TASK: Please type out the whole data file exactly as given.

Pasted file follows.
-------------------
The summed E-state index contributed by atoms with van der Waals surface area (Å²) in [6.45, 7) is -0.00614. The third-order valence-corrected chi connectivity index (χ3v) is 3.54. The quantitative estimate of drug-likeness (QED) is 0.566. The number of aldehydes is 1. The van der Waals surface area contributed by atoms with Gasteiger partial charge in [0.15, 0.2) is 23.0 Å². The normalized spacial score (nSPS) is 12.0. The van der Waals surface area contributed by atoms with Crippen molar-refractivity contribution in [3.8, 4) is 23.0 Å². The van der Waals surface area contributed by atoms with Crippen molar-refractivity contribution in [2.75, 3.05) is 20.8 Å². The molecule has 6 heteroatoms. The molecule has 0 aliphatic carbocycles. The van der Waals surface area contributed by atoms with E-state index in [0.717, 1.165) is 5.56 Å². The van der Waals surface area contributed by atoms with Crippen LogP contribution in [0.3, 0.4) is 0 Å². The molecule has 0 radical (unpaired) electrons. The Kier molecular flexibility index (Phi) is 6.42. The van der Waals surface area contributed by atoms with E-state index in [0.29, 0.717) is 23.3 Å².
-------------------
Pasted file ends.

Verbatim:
The summed E-state index contributed by atoms with van der Waals surface area (Å²) in [6.45, 7) is -0.00614. The third-order valence-corrected chi connectivity index (χ3v) is 3.54. The quantitative estimate of drug-likeness (QED) is 0.566. The number of aldehydes is 1. The van der Waals surface area contributed by atoms with Gasteiger partial charge in [0.15, 0.2) is 23.0 Å². The normalized spacial score (nSPS) is 12.0. The van der Waals surface area contributed by atoms with Crippen molar-refractivity contribution in [3.8, 4) is 23.0 Å². The van der Waals surface area contributed by atoms with Crippen molar-refractivity contribution in [2.75, 3.05) is 20.8 Å². The molecule has 6 heteroatoms. The molecule has 0 aliphatic carbocycles. The van der Waals surface area contributed by atoms with E-state index in [0.717, 1.165) is 5.56 Å². The van der Waals surface area contributed by atoms with Crippen LogP contribution in [0.3, 0.4) is 0 Å². The molecule has 0 radical (unpaired) electrons. The Kier molecular flexibility index (Phi) is 6.42. The van der Waals surface area contributed by atoms with E-state index in [0.29, 0.717) is 23.3 Å².